Medical Secretary Job Description
Medical secretaries perform many of the duties associated with traditional secretaries or administrative assistants, but may also have additional responsibilities specific to doctors’ offices and medical facilities. A good knowledge of medical and pharmaceutical terminology is highly valued.
Traditional duties usually include:
- Scheduling appointments
- Billing patients
- Handling incoming and outgoing mail
- Preparing electronic and written correspondence
Additional responsibilities may include:
- Taking and documenting medical insurance information
- Processing medical insurance submissions
- Maintaining patient records
- Medical transcription
Medical secretaries, one possible medical assistant career path, may work in public view or "behind the scenes" in close cooperation with office managers or directly with physicians. Offices usually are clean, well-lit and air conditioned. Medical secretaries usually work regular, set hours and, if working full-time, have established times to leave for lunch. Overtime is rarely required.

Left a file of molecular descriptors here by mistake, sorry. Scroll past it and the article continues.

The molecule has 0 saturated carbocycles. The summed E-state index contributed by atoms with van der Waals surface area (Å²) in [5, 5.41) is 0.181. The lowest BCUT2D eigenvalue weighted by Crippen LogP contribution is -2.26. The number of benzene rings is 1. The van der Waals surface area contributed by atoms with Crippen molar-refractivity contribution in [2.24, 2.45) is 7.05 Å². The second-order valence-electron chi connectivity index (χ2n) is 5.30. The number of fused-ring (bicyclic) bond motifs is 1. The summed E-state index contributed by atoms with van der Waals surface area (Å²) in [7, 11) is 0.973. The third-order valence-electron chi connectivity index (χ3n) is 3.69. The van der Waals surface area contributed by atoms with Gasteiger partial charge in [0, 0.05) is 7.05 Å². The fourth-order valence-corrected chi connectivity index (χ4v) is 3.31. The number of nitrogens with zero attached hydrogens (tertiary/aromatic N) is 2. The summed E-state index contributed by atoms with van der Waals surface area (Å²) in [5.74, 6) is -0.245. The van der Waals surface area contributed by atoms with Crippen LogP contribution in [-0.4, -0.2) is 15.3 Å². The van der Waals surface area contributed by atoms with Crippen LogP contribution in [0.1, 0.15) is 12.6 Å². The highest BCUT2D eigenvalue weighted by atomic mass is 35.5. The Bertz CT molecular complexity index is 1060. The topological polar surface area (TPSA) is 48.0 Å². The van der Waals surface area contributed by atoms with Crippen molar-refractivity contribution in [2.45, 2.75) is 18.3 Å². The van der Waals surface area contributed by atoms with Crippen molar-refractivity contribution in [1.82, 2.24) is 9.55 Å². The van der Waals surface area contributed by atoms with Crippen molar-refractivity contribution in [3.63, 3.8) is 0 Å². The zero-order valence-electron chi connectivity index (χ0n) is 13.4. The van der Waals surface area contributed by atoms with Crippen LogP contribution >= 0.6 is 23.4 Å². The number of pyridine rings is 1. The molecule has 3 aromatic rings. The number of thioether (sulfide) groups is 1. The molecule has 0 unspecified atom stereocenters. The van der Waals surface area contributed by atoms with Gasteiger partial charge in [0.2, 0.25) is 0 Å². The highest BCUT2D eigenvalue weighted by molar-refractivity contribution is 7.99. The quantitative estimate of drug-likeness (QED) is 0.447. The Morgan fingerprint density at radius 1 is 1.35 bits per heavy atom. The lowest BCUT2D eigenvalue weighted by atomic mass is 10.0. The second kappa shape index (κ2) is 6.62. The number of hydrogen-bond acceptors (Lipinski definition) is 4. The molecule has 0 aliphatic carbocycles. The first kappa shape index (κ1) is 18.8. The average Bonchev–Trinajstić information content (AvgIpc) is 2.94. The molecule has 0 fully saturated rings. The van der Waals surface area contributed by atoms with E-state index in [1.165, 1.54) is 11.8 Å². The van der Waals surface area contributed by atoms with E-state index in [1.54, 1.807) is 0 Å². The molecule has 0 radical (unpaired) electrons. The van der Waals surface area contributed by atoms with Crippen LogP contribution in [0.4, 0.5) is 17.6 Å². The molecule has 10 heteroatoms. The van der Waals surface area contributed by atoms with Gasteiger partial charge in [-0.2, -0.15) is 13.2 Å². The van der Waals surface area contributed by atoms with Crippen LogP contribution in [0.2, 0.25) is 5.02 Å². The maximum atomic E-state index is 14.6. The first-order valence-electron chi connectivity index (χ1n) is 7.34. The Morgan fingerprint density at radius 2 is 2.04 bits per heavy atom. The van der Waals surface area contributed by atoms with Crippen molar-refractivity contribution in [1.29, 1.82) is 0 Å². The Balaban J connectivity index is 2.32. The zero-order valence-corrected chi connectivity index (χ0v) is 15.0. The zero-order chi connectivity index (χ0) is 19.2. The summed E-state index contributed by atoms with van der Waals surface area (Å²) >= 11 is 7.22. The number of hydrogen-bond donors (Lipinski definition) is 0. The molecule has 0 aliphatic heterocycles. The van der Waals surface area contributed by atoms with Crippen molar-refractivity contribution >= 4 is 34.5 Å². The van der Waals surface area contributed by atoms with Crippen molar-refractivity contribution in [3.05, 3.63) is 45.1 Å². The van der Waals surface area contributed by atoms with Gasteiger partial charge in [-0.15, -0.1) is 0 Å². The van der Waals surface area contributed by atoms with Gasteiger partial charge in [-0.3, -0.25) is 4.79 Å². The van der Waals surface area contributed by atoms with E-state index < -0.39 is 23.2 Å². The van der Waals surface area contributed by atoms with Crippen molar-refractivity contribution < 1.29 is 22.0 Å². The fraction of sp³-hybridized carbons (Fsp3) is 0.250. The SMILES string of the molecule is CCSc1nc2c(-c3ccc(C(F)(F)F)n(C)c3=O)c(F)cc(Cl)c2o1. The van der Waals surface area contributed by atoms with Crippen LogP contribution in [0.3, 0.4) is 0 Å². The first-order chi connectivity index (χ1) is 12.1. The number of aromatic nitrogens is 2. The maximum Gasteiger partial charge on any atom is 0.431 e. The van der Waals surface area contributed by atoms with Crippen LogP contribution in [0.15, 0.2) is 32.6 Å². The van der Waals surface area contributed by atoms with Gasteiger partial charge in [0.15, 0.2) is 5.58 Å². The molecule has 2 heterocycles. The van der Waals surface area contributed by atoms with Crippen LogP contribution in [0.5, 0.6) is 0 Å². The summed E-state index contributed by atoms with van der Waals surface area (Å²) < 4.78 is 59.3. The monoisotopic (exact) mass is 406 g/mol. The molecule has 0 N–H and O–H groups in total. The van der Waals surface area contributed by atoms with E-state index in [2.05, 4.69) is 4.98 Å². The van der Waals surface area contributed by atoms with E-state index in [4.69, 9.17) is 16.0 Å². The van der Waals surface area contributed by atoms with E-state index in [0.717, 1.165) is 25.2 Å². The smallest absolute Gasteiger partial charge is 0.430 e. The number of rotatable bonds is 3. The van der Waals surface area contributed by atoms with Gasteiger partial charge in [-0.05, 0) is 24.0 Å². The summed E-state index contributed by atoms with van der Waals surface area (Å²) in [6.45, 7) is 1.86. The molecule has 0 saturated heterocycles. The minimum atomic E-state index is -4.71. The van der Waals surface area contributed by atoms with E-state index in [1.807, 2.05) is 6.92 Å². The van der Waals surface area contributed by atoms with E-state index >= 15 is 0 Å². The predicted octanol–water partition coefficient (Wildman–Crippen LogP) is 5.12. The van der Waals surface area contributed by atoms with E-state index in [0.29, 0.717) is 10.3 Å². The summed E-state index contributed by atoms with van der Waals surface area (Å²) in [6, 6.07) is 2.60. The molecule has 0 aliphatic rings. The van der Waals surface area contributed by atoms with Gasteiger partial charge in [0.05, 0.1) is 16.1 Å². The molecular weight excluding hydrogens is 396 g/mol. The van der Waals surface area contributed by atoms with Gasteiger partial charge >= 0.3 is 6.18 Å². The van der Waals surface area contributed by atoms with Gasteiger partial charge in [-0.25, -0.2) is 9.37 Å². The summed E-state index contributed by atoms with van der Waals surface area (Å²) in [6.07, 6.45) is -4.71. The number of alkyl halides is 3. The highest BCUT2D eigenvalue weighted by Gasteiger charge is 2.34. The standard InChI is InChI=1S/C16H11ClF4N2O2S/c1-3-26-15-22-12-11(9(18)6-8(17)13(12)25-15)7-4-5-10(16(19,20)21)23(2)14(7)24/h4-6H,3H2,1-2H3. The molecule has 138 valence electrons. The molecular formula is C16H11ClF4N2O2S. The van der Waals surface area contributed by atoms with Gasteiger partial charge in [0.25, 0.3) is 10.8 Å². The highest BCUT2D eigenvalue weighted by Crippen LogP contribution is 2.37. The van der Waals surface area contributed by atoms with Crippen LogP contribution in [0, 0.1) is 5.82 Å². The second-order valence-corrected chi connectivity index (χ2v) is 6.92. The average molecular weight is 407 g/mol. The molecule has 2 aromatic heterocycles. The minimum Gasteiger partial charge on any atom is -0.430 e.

According to the U.S. Bureau of Labor Statistics (BLS), job growth for medical secretaries is expected to be "much faster than average" for the 2010-2020 period. ("Much faster than average" defined as 20 percent or more over 10 years.) Between 2010 and 2020, employment growth for medical secretaries nationwide is projected to grow from 508,700 to 718,900, an increase of about 210,000, or 41 percent.* Job opportunities will naturally vary from city to city depending on demand and local economic conditions.
*Source: Bureau of Labor Statistics, U.S. Department of Labor, Occupational Outlook Handbook, 2012-13 Edition, Secretaries and Administrative Assistants, on the Internet at http://www.bls.gov/ooh/office-and-administrative-support/secretaries-and-administrative-assistants.htm (visited May 17, 2013).